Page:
John Glenn’s passing at the age of 95 is just another reminder that the era of infinite possibility is sadly passing away. Glenn, a Marine fighter pilot in WWII and Korea, was the first American to orbit the earth in 1962. And with Glenn’s death goes the possibility of refuting one of the stranger tales born in the Current Year and poised to become the definitive story of the Mercury and Apollo missions: the Christmas Day-scheduled movie Hidden Figures’ “untold true story” that black women were the real force behind America’s space exploration.
In the book on which the movie is based, Hidden Figures: The American Dream and the Untold Story of the Black Women Mathematicians Who Helped Win the Space Race, by Margot Lee Shetterly, Glenn is quoted as having said this of Katherine Johnson, the black female brain allegedly behind NASA‘s greatest glories.
““Get the girl to check the numbers,” said the astronaut. If she says the numbers are good, he told them, I’m ready to go.”
Glenn was supposedly asking for one more check before his flight into space—a review of the orbital trajectory generated by the IBM 7090 computer.
With Glenn’s death, we will never know if this conversation ever took place. But it is part of an insistent revisionist history of NASA [National Aeronautics and Space Administration], which was in fact almost entirely staffed by whites until the Apollo program was shuttered in the early 1970s.
Historians of the space program recognize the awful truth:
NASA, along with the companies that performed contract work during Apollo, was a reflection of society’s workforce in the late 1960s—mostly white, mostly male.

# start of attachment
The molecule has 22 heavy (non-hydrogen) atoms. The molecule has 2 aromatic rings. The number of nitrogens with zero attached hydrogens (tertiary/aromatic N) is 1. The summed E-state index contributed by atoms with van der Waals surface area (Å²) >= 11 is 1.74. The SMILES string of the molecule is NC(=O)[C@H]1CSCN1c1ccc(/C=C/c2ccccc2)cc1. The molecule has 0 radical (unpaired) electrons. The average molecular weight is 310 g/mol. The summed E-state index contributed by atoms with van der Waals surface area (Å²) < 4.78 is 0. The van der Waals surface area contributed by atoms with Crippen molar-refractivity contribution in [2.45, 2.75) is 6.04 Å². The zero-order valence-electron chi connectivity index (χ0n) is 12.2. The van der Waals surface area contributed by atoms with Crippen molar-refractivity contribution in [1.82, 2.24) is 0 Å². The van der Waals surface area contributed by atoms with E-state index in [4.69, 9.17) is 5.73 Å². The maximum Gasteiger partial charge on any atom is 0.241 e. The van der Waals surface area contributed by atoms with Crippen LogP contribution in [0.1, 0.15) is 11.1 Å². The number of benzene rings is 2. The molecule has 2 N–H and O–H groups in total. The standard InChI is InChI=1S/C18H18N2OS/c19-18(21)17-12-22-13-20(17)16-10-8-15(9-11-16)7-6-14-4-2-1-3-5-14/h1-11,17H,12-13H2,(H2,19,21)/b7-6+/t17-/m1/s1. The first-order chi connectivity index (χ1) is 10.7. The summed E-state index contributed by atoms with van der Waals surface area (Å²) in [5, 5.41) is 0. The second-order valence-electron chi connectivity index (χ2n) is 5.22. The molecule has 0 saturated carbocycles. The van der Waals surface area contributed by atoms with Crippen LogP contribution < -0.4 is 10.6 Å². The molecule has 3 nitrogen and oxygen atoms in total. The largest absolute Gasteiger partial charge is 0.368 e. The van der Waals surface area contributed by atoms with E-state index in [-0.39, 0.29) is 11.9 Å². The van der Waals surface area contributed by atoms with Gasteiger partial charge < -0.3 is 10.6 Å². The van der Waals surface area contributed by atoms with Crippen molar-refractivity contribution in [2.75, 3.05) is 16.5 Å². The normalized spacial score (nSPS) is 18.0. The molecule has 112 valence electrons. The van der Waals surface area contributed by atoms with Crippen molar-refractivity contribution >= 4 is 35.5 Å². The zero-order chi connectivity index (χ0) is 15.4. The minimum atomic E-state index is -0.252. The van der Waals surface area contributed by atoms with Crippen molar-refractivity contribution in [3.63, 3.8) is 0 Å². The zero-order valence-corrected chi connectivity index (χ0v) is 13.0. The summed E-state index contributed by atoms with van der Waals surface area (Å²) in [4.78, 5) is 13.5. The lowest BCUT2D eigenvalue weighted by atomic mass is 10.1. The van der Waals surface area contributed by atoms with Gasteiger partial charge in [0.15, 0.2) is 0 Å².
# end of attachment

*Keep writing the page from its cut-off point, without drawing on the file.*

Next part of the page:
But NASA’s website now reports that Katherine Johnson, a blue-eyed, light-skinned black female,
calculated the trajectory for Alan Shepard, the first American in space…even after NASA began using electronic computers, John Glenn requested that she personally recheck the calculations made by the new electronic computers before his flight aboard Friendship 7—the mission on which he became the first American to orbit the Earth.”
[Katherine Johnson: The Girl Who Loved to Count, NASA.gov, November 24, 2015]
The primarily white Main Stream Media began frenetic virtue-signaling with the #OscarsSoWhite movement. This helped spawned a bidding war over the “true” story of how a lone black female helped fulfill John F. Kennedy’s promise of putting a man on the moon before the end of the 1960s:
And Fox 2000 and Chernin are developing Hidden Figures, a movie about the African-American women who helped NASA launch its first space missions (Taraji P. Henson and Octavia Spencer recently were cast).